Q&A with Justin Smith, incoming publisher of The News Reporter

Justin Smith addresses staff of The News Reporter Friday afternoon. To his right is Stuart Rogers. To his left are Les High and Becky High. Staff photo by Grant Merritt/The News Reporter.

The News Reporter in Whiteville, North Carolina is a legacy newspaper that punches above its weight. After covering the rise of the Klu Klux Klan, the paper won one of the first Pulitzer Prizes for Public Service in 1953. The Thomson-High family has owned the paper for three generations, and just won the Tom and Pat Gish Award for excellence in local journalism. On Aug. 1, The News Reporter announced current editor and UNC Class of 2007 graduate Justin Smith will take on the publisher role, currently held by Les High, who recently started the nonprofit news outlet Border Belt Independent. CISLM’s Sarah Vassello spoke to Smith about his new role, his love of Whiteville and more. This interview has been edited for clarity and length.

CISLM: Congratulations on this new role! How are you feeling about becoming a new publisher?

Justin Smith: I’m feeling great. I grew up here in Whiteville, and The News Reporter was always a part of my life. I’m a fourth-generation resident of Columbus County, so I can see mentions in our archives of my great-grandfather on to the present day. So, I really appreciate the role that the paper serves as the newspaper of record and look forward to continuing that tradition.

It can be challenging as well because part of our role here is to celebrate this community, but part of it is to hold public institutions and officials accountable — and I know a lot of those people. So you have to separate personal from professional, but you got to be fair to people because you know that you’re going to run into them in the grocery store, or at church, or wherever. And so you’ve got to be able to justify and explain your decisions.

CISLM: Yeah, just developing that mindfulness of respecting your neighbor, but knowing that your neighbors have to respect each other as well.

JS: Yeah. You know, community journalism is kind of its own niche. And one of my favorite classes I took (at UNC) was community journalism, by Jock Lauterer. He just really had such a great way of articulating the role that community newspapers play, and so I’m just so thankful for that class. I mean, I just think about those lessons — every day, really.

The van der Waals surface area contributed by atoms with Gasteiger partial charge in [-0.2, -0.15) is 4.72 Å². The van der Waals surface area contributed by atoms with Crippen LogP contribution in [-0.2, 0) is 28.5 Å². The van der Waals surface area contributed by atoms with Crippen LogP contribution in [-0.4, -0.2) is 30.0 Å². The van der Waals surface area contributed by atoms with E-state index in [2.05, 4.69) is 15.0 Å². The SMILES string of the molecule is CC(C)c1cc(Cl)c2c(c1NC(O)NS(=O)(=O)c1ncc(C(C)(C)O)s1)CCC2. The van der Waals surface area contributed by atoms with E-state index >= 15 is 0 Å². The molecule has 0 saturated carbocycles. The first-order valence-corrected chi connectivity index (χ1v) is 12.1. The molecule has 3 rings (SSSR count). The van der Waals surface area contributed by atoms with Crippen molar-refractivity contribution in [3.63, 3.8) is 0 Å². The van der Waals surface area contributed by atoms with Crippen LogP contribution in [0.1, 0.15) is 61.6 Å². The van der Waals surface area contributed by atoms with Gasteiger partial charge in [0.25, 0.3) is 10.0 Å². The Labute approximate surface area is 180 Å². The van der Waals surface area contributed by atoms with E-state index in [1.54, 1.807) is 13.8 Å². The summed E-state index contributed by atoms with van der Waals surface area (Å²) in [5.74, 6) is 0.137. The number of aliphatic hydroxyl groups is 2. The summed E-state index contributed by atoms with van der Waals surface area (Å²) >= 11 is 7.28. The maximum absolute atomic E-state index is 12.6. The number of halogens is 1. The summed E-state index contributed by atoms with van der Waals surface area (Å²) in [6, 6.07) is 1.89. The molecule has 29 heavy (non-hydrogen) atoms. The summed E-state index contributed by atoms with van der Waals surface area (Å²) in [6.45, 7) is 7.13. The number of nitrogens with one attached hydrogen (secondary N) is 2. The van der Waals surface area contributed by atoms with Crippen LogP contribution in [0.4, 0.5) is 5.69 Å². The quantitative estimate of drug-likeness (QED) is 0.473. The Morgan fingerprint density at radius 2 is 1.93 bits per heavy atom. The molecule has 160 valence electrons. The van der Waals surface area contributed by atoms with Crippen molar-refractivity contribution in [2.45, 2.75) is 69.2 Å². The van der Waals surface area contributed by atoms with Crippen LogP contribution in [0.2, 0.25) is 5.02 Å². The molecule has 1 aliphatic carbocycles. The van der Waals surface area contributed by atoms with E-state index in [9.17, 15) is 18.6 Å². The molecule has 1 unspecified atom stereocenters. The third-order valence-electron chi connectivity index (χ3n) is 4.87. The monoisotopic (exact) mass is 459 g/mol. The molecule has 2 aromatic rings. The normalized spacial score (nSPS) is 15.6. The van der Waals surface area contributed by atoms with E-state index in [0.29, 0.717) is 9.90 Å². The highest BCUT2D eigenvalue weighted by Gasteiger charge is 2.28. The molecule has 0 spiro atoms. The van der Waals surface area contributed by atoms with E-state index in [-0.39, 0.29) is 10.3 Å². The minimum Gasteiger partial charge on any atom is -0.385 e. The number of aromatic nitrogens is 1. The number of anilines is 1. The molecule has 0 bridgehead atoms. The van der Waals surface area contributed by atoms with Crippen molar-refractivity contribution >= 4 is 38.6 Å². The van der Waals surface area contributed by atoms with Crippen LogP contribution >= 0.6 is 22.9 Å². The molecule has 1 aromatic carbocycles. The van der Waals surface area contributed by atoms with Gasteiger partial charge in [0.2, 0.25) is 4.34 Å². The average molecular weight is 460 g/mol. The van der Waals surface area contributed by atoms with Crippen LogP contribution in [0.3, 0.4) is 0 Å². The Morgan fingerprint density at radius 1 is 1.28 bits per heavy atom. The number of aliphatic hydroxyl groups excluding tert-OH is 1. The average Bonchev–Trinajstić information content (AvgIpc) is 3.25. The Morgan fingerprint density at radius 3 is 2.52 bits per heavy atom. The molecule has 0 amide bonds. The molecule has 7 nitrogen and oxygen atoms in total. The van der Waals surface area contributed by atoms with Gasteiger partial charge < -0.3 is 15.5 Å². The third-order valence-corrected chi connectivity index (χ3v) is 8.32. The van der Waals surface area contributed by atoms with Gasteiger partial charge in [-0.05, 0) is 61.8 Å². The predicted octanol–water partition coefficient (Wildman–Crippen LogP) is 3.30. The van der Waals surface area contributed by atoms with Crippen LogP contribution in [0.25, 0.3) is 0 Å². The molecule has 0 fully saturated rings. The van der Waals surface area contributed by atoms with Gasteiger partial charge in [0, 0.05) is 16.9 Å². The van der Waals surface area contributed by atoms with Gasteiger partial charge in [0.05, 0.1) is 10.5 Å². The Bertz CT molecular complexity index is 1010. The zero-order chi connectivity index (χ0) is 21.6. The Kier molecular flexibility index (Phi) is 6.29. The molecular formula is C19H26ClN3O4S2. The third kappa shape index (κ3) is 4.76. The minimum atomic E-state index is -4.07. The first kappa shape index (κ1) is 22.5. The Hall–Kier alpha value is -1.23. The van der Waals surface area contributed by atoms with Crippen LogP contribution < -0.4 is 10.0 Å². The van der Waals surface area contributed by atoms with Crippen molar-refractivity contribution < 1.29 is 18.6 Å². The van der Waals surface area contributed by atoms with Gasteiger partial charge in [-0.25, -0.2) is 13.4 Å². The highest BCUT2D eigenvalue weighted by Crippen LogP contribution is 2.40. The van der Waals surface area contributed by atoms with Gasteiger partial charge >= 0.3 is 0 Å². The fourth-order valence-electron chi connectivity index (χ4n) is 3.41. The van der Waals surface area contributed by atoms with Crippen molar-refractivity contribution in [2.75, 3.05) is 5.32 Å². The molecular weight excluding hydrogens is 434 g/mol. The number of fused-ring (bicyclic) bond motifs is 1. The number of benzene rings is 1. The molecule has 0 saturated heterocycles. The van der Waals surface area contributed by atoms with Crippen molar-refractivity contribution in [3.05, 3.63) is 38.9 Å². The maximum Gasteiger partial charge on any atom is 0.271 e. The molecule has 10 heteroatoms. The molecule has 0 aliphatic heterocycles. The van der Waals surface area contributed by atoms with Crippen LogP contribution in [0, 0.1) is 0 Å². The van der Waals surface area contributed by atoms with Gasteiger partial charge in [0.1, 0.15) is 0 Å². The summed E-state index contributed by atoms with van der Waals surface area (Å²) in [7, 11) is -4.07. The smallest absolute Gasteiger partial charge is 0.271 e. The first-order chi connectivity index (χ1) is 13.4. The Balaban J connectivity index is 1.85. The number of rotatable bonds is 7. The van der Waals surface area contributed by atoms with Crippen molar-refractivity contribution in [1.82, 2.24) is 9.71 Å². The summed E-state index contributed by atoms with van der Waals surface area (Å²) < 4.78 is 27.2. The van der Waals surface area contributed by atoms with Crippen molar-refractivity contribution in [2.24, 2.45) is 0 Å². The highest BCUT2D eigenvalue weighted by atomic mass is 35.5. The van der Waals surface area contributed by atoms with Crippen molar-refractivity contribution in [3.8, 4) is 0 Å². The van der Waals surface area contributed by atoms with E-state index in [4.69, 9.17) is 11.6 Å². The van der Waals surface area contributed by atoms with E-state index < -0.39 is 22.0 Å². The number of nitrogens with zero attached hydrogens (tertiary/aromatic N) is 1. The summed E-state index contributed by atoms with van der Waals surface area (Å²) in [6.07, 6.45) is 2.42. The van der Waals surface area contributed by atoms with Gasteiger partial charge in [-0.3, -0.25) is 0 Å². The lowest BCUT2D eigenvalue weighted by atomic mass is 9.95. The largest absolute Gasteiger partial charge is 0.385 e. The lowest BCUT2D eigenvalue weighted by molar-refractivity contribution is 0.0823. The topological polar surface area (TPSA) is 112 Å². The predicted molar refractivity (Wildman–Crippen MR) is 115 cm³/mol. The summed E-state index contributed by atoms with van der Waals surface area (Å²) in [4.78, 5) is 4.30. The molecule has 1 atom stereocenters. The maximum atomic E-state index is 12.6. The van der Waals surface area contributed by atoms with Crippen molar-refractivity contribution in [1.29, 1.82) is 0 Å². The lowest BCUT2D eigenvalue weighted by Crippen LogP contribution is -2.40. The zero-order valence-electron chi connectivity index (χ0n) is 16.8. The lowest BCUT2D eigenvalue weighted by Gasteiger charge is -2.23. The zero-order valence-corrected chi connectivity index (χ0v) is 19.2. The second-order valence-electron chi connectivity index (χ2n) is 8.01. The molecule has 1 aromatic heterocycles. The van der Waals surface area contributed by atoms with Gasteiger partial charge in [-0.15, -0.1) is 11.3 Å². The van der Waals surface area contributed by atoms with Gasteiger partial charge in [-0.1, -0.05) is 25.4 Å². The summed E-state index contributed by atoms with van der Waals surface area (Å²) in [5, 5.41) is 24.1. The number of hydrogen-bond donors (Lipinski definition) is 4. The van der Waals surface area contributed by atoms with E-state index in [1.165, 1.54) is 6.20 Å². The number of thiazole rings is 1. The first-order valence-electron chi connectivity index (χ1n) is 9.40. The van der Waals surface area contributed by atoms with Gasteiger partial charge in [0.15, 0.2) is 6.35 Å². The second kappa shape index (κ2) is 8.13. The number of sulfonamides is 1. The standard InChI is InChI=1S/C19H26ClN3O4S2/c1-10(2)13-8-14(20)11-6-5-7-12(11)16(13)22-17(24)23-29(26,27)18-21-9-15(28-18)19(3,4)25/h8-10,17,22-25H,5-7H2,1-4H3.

CISLM: As the publisher, you’re inheriting this huge, celebrated legacy of this newspaper. How do you hope to carry that moving forward?

JS: We’re celebrating our 125th year this year. And I really, when I make decisions, one of the North Stars for me is going to be, how is this going to help us get to 150 so that we can continue to serve our community. I think that’s going to coincide with the rest of my working career in terms of my timeline, and then hopefully, we can find somebody else to carry it on from there.

But I think it’s going to be, more specifically, continuing to serve audiences in the way that they want to consume news and information. Right now, we’re serving at least three broad audience groups. We’ve still got a significant share of our readers who only consume our work in print, we’ve got some folks who are digital-only, and then we’ve got some people who are in the middle and they still pick up that paper on Tuesdays and Fridays when it shows up in their mailbox. But they also appreciate the breaking news and the digital-first stories that we put out every day on our website, and our app, and our social media outlets.

I think it’s just going to be a continuing part of the focus to serve those different audiences. And we’ll be doing that I’m sure through platforms that we’re either not on currently or that may not even exist yet.

CISLM: With your history working at The News Reporter, especially working with the Thomson-High, family, what’s the biggest lesson that you learned from them? Or from your time at the paper in general?